Heartbreak, rejection, and rebellion collide in catchy, affective, and brilliant fashion on the ninth and tenth tracks from Green Day's 2004 masterpiece.
Don't save the complaints for a party conversation. The world is loaded—it's lit to pop and nobody is gonna stop talking about the 420th most acclaimed album of all time. Further dispatches from the Alternative Nation in this week’s Counterbalance.
The just-unveiled ballot for next year's Rock and Roll Hall of Fame induction class attempts to honor Generation X as well as continue to rectify past oversights.
Amidst tragedy and controversy throughout the month, September also offered up some more great k-pop, especially from veteran groups like 2PM, T-ara, and Girls' Generation-TTS.
The seventh and eighth tracks on American Idiot solidify Jesus' transformation into St. Jimmy, as well as introduce the woman who holds onto his heart like a "hand grenade". It's emotional, powerful, and very catchy.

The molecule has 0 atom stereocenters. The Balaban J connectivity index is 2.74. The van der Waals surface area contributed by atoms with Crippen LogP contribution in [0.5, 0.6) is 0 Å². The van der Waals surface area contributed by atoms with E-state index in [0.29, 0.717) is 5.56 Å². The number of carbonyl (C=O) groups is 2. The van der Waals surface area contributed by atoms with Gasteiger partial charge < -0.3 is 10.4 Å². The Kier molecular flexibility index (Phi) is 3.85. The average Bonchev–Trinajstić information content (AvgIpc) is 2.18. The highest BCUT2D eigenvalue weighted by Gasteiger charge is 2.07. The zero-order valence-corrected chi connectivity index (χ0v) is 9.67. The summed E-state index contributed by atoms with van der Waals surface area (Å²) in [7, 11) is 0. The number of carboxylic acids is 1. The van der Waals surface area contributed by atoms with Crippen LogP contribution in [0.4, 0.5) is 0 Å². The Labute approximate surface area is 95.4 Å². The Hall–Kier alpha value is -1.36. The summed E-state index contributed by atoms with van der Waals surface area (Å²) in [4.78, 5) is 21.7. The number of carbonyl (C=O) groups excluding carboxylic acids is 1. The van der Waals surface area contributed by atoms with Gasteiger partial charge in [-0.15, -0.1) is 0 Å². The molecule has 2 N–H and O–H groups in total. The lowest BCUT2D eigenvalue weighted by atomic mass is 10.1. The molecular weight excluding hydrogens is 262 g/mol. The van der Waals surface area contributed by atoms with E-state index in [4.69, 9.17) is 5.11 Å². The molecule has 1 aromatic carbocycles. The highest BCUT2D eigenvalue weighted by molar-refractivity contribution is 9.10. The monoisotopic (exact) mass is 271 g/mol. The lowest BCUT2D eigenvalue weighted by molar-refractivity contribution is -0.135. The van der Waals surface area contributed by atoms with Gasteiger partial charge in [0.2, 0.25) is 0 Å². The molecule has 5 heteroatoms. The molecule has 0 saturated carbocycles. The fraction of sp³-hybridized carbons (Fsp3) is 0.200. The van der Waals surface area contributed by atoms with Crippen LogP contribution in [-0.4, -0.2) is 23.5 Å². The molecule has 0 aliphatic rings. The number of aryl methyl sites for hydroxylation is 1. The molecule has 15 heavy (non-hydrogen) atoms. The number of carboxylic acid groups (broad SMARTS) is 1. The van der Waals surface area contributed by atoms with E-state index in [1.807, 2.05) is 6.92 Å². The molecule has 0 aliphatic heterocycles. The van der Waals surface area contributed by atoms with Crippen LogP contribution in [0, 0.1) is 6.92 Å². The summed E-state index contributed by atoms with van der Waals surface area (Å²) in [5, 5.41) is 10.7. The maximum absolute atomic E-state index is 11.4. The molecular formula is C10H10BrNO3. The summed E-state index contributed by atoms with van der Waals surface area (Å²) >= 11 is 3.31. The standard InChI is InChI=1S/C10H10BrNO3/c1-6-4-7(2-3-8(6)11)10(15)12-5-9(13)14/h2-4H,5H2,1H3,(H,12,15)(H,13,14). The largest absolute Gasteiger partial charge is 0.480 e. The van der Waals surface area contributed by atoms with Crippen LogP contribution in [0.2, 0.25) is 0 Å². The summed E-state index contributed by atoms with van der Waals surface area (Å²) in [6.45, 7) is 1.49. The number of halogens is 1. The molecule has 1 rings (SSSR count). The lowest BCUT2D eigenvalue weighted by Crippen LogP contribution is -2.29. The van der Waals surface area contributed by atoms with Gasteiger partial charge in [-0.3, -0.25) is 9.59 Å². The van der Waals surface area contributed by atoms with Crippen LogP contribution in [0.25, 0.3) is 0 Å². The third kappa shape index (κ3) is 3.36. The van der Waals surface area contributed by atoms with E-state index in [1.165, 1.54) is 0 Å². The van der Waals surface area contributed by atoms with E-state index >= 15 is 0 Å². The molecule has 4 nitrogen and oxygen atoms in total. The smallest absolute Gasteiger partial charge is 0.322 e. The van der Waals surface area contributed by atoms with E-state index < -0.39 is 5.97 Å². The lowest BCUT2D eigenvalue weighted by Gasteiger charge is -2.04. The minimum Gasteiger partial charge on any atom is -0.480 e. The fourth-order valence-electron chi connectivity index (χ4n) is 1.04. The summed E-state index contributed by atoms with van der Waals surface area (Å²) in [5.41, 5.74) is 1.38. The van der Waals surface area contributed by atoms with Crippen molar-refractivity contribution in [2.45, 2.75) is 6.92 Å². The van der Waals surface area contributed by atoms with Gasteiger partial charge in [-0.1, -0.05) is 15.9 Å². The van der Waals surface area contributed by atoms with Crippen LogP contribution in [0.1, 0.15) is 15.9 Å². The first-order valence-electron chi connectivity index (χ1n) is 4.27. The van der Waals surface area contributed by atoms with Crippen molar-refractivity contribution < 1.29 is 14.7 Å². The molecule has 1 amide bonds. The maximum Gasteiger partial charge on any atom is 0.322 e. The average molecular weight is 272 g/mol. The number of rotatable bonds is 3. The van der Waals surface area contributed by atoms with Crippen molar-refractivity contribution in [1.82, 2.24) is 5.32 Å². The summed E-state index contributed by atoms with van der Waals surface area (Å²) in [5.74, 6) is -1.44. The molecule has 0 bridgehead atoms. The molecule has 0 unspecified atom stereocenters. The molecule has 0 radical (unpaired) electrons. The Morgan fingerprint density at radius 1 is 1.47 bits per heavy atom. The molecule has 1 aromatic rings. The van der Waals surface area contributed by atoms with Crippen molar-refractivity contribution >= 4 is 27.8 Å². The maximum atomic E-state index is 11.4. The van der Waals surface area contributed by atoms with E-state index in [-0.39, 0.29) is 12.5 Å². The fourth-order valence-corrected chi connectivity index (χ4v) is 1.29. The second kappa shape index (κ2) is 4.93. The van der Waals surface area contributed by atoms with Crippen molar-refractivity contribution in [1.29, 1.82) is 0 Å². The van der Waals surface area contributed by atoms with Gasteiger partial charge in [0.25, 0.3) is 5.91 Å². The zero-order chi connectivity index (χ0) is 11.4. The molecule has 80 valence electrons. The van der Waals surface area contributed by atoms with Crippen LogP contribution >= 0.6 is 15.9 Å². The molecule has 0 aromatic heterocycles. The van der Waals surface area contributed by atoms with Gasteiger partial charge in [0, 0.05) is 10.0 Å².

And though they were sad, the 137th most acclaimed album of all time rescued everyone. They lifted up the sun. A spoonful weighs a ton. A 1999 neo-psychedelic masterpiece is this week's Counterbalance.
It's been more than a year since My Chemical Romance decided to lay down their instruments, and PopMatters looks back on some of their finest moments.
After over 20 years in the game, Sloan's Andrew Scott contributes a hell of an epic to the band's new "multiple-solo project" album Commonwealth and tells us of why he ended up stealing so many USA license plates in his time.
The fifth and sixth tracks on American Idiot represent a turning point in its narrative, as the man we thought was our hero finds himself unworthy of the position, and so he transforms himself into a more disruptive and selfish being so that he can deal with what the future holds.
Ain't nobody as dope as the 124th most acclaimed album of all time, so fresh and so clean. It loves it when you stare at it. A hip-hop game changer is this week's Counterbalance. Break!